Mette Führer’s springtime for Denmark: Government accused of dictating coronavirus lockdown reopening terms to blue bloc

Venstre leader Jakob Ellemann-Jensen, along with the chairs of all the other Opposition parties, are flabbergasted they have been excluded from the negotiations

Socialdemokratiet – along with its red bloc allies SF, Radikale, Enhedslisten and Alternativet – have been hard at it since 08:30 this morning discussing the reopening measures that will be announced by PM Mette Frederiksen later today. 

All of the blue bloc party leaders have left the negotiations, with some accusing the head of the government of being a dictator.

Apparently it’s been Mette’s way, as advised by the experts on her so-called task force, or no way.

Leave the room!
Venstre leader Jakob Ellemann-Jensen appeared on TV2 News this morning to share the events with the nation.

“We presented our views, as all the parties did, and then the justice minister said that those who think other than the government can leave the negotiations. It is not a negotiation, it is dictation,” he said.

“But it is the politicians who must be responsible for the reopening – not the experts.”

Hospitalisation prediction a worst-case scenario
At the heart of the blue bloc’s disquiet is the number 870 – the number of hospitalisations predicted in April by the experts should the government go ahead with its partial reopening.

However, this is the absolute worst-case scenario, according to Professor Jens Lundgren, an expert on on infectious diseases at Rigshospitalet.

Furthermore, Ellemann-Jensen points out, the nation’s health is being affected in other ways. A dramatic fall in new cancer cases in 2020 is not the result of a miracle, but rather the lack of screening.

“People are going to die from the restrictions we have placed on ourselves,” he warned.

“Meanwhile, many people [who we are trying to protect with the restrictions] have been vaccinated, including the elderly in the nursing homes and the vulnerable.”

Kick in the face for efterskoles
Venstre and Konservative firmly believe that the efterskole boarding schools, which are attended by 30,000 of the nation’s teenagers, should reopen because they will easily be able to close their doors to the virus and implement bubbles if need be.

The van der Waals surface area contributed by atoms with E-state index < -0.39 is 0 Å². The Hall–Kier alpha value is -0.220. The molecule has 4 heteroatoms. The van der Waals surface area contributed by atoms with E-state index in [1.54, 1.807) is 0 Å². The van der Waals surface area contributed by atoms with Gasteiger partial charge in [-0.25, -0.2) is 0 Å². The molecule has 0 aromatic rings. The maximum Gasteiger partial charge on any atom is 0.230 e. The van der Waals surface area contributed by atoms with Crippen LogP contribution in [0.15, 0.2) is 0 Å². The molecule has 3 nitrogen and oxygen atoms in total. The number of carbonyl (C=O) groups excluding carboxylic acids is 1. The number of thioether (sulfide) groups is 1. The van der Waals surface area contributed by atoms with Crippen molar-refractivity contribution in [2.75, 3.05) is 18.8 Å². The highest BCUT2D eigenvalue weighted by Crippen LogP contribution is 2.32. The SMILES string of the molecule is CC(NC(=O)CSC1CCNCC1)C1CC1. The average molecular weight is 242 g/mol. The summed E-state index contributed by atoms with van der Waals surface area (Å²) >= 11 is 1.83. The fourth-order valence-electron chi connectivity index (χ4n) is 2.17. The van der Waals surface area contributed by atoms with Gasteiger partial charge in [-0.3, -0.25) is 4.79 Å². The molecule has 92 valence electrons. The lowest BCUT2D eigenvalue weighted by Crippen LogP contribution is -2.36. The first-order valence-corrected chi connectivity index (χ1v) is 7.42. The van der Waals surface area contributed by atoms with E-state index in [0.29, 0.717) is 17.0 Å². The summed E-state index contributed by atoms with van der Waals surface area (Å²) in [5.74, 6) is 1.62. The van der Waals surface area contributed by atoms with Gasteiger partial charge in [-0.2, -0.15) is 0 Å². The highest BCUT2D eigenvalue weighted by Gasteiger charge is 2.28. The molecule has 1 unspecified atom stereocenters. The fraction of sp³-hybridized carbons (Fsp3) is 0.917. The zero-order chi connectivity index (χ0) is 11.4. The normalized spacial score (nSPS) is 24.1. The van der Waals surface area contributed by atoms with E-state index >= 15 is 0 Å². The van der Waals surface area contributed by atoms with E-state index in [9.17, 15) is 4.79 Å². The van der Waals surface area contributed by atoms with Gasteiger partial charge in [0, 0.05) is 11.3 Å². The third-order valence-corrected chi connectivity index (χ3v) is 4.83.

According to the reopening plans, only efterskoles in three areas of the country will be able to open, most likely leaving the rest closed until after Easter, sources have told CPH POST.

It’s a kick in the face from the government for what is supposed to be one of the best years of your life.

Experts at adhering by now
Ellemann-Jensen was also at pains to point out that (contrary to the actions of a few protestors) we are not idiots.

“We have learned to live with the corona; we have learned to keep our distance,” he said.

“You can see that people are standing in line in front of the bakery. And if you can do it in front of the baker, then you can probably also do so in front of the bookstore.”

Ellemann-Jensen, like his blue bloc allies, is baffled that many small shops will continue to be closed from next Monday.

The exact conditions for stores reopening are unclear at present. No store with a total size exceeding 5,000 sqm will be allowed to reopen, along with currently closed stores in shopping centres. Customer limits are expected widely.

Other blue bloc leaders equally baffled
Konservative leader Søren Pape Poulsen, who would also like to see more public schools reopen, is also at a loss for words … nearly.

“How can we negotiate if we just hand in our wishes and are told that the matter is closed,” he told DR. 

“I have never tried to have a negotiation where you say what you want and then the negotiation is over. That was the case today.”

DF leader Kristian Thulesen Dahl concurred: “There would be a plethora of options if the government had wanted to enter into a real debate and discuss it. That opportunity never came to fruition because we never got into a real negotiation.”

  • How internationals can benefit from joining trade unions

    How internationals can benefit from joining trade unions

    Being part of a trade union is a long-established norm for Danes. But many internationals do not join unions – instead enduring workers’ rights violations. Find out how joining a union could benefit you, and how to go about it.

  • Internationals in Denmark rarely join a trade union

    Internationals in Denmark rarely join a trade union

    Internationals are overrepresented in the lowest-paid fields of agriculture, transport, cleaning, hotels and restaurants, and construction – industries that classically lack collective agreements. A new analysis from the Workers’ Union’s Business Council suggests that internationals rarely join trade unions – but if they did, it would generate better industry standards.

  • Novo Nordisk overtakes LEGO as the most desirable future workplace amongst university students

    Novo Nordisk overtakes LEGO as the most desirable future workplace amongst university students

    The numbers are especially striking amongst the 3,477 business and economics students polled, of whom 31 percent elected Novo Nordisk as their favorite, compared with 20 percent last year.